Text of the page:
Review of COVID‑19 Vaccine

  • Oluwafemi Efuntoye
  • Olufemi Obafemi
  • Olumuyiwa Folayan
  • Abimbola Amoo
  • Habeeb D. Ogundipe
  • Ugo Enebeli
  • Kehinde Kanmodi
  • Toluwani Olalere
  • Lawson Obazenu
  • Oladimeji Adebayo
Keywords: COVID‑19, pandemics, vaccine


Coronavirus disease 2019 (COVID‑19) accounts for over 92 million confirmed cases worldwide, with over 2.06 million deaths. In the past year, more than 290 candidate vaccines have been tested; COVID‑19 vaccine  development was sped up, with shortened timeline, due to the urgent global need in the face of the pandemic. In addition, people with the highest risk of contracting the disease, such as health workers with a high risk of exposure, elderlies, and people with underlying comorbidities, were prioritized with vaccination rollout. The article narratively reviewed original and review articles available on PubMed and Google Scholar related to the theme to provide up‑to‑date information. The different templates developed and studied for COVID‑19 vaccines include the whole‑virus vaccine, viral vector vaccine, nucleic acid (deoxyribonucleic acid and ribonucleic acid), and protein subunit vaccine. Myths impede vaccine uptake in this part of the globe. Adopting these myths leads to sharing and spreading, which negatively impacts the prevention of COVID‑19 and vaccine uptake. Adverse event following immunizations (AEFIs) is classified based on severity, from minor to severe. The minor ones are common events that pose no potential health risks to the receiver of the vaccine. The type determines the safety profile, severity, and frequency of AEFIs observed with the vaccine administration. Overall, this pandemic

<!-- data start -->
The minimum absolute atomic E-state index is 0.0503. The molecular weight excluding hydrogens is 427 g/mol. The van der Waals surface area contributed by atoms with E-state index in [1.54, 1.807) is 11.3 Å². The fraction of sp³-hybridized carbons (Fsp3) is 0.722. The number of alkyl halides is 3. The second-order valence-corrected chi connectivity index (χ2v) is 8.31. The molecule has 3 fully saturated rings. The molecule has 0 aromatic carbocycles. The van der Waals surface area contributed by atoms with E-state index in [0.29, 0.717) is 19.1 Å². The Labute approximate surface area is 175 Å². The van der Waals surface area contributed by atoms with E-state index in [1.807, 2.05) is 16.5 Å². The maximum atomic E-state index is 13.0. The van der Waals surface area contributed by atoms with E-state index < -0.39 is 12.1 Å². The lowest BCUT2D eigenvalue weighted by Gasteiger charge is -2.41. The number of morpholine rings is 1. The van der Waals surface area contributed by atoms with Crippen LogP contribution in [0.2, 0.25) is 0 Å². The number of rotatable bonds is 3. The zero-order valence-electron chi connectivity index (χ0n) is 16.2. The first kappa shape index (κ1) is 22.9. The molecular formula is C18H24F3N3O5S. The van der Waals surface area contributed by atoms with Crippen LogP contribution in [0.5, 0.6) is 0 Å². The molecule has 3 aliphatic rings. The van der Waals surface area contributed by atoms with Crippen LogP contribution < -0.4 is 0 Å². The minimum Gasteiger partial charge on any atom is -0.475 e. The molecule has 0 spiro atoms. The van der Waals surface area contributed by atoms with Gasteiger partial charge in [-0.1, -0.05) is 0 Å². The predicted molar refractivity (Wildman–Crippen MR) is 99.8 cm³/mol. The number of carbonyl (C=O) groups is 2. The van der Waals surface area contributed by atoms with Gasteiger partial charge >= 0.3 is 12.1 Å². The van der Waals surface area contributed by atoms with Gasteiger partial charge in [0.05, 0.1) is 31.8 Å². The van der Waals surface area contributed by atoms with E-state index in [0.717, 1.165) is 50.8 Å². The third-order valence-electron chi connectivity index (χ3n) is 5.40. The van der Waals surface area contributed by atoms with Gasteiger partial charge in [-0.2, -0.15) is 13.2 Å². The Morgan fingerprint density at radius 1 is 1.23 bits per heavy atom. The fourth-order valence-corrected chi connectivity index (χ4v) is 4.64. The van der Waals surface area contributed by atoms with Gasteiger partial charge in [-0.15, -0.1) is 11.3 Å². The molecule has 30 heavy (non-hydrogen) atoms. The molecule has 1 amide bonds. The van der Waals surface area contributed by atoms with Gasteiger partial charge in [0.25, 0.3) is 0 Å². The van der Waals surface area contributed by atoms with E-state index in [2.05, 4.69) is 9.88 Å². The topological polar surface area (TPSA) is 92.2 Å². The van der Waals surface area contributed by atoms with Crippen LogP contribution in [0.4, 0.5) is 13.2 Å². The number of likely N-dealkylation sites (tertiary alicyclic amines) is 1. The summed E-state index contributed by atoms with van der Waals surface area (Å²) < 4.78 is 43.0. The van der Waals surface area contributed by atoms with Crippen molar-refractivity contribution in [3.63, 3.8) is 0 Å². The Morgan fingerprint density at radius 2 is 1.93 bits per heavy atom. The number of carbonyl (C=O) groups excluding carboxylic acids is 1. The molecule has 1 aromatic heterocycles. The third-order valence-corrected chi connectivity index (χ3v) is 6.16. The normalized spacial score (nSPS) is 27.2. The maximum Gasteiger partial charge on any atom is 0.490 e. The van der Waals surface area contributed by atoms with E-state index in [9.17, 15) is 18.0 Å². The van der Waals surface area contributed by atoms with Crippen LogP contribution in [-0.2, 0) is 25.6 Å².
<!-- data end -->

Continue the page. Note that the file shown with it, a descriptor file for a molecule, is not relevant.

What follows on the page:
has heightened the global level of threat awareness; it has also provided motivation to prepare for future  pandemics by developing new vaccines.


Journal Identifiers

eISSN: 2667-0526
print ISSN: 1115-2613